Abstract / Description of output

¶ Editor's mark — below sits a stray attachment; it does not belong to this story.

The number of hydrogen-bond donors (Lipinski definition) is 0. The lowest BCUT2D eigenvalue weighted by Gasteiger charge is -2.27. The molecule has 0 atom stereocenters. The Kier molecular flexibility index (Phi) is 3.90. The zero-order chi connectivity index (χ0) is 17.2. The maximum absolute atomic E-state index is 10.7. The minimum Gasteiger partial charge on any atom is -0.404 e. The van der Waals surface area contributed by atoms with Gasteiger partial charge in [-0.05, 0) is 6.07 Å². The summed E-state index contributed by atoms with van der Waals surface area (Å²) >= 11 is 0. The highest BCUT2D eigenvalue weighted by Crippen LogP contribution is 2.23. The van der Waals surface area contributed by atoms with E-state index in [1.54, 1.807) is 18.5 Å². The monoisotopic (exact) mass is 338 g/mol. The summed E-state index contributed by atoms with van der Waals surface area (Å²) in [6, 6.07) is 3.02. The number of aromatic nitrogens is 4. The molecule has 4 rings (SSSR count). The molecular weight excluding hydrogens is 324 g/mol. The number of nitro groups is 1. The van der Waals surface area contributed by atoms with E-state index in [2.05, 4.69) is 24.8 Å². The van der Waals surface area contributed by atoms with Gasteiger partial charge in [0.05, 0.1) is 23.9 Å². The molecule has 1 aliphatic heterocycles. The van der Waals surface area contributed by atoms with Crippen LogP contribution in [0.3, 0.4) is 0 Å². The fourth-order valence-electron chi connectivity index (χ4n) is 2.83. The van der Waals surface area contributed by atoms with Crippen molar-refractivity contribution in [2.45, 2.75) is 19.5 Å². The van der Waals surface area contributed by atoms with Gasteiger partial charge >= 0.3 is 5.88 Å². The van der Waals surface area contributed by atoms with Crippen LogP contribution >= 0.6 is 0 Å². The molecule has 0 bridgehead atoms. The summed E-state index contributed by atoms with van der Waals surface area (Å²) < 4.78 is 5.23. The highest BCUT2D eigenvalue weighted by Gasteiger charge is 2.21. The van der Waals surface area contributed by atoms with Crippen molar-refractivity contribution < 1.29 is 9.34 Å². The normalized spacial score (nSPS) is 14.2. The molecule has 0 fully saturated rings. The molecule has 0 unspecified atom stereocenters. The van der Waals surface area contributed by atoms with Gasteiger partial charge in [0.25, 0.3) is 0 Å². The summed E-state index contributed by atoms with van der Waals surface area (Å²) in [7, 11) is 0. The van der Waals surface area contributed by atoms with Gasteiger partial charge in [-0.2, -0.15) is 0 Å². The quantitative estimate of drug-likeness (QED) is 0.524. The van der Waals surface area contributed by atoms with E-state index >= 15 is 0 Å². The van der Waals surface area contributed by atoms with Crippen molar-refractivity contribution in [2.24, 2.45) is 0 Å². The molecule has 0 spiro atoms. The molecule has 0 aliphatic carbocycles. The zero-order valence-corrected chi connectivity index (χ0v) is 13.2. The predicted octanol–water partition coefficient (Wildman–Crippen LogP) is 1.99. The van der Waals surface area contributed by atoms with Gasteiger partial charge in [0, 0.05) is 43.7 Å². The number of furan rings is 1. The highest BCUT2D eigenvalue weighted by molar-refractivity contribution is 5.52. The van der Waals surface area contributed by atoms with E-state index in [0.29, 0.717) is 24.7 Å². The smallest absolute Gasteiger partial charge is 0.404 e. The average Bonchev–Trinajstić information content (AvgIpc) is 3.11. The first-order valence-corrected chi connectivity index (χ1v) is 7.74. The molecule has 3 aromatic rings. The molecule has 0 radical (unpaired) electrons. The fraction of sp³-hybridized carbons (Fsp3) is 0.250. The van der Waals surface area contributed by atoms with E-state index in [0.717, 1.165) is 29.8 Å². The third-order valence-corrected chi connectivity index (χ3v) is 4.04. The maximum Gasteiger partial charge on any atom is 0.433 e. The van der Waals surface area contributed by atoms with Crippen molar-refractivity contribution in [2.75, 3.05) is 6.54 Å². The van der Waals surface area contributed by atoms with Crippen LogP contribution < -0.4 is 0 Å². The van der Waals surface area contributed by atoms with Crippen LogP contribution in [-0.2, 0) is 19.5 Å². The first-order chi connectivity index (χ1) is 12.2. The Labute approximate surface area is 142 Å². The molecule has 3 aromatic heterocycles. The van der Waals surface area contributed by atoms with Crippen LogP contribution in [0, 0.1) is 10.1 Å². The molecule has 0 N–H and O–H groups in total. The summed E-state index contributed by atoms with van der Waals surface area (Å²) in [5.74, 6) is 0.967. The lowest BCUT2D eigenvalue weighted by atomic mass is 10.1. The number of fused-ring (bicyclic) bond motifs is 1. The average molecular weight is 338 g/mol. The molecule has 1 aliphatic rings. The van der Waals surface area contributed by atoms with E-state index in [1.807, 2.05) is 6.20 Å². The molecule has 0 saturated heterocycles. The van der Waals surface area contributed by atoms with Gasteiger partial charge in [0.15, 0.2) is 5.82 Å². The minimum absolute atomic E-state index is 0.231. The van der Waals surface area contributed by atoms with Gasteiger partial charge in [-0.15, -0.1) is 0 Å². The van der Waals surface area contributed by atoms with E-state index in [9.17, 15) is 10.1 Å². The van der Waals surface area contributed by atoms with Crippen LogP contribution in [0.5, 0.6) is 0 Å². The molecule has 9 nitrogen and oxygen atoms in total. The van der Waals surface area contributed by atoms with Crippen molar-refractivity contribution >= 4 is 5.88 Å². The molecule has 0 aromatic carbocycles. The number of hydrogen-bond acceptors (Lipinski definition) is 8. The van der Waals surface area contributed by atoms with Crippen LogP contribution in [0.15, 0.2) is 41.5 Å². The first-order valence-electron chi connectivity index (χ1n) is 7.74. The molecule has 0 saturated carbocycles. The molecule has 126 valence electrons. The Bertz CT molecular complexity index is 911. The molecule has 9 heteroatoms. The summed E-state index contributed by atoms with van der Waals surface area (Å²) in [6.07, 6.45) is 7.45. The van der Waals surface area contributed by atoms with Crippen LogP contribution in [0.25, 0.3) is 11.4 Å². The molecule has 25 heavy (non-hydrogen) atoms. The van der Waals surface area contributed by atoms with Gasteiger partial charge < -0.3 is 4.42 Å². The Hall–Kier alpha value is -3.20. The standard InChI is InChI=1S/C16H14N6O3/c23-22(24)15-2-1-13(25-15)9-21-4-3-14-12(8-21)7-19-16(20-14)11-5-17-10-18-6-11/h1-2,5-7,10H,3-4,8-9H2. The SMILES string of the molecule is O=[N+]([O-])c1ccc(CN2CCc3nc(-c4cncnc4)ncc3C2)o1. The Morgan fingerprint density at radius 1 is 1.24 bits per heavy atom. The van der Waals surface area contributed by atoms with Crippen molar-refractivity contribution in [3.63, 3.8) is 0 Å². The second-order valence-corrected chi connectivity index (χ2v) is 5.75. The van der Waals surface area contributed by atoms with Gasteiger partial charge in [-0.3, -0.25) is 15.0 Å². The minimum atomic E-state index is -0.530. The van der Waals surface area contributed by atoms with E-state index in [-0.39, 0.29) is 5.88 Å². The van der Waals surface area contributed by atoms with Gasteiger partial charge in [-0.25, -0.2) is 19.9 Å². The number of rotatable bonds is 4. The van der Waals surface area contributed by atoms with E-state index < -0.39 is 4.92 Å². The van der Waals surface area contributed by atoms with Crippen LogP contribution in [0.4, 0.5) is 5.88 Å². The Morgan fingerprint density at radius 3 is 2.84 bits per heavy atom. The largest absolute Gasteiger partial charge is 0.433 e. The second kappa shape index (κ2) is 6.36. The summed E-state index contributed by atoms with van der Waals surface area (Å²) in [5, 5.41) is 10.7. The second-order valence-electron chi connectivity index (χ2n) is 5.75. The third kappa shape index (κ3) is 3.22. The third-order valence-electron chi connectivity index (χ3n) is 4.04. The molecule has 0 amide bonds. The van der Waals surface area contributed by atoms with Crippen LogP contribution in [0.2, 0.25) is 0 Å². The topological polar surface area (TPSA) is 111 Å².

Scholarly comment on Propertius 2.34 stretches back to antiquity, but there is more to learn from its salient intertext, the growing corpus of Virgilian epos, about the elegy's difficult text and interpretation, and inversely about contemporary knowledge and opinion of that intertext. Propertius synopsises each of Virgil's works, including the inchoate Aeneid, accurately in terms of form but tendentiously in terms of content. Propertius' "optimistic" readings suggest that, with the "anxiety of influence," he recognised in Virgil the elegiac sensibility his synopsis emulously erases. Structural (including "stichometric") allusions militate against Ribbeck's transposition of lines 77-80 and recommend Barth's division at line 25 (without at the same time severing thematic continuities that also make a unitary reading of the elegy meaningful).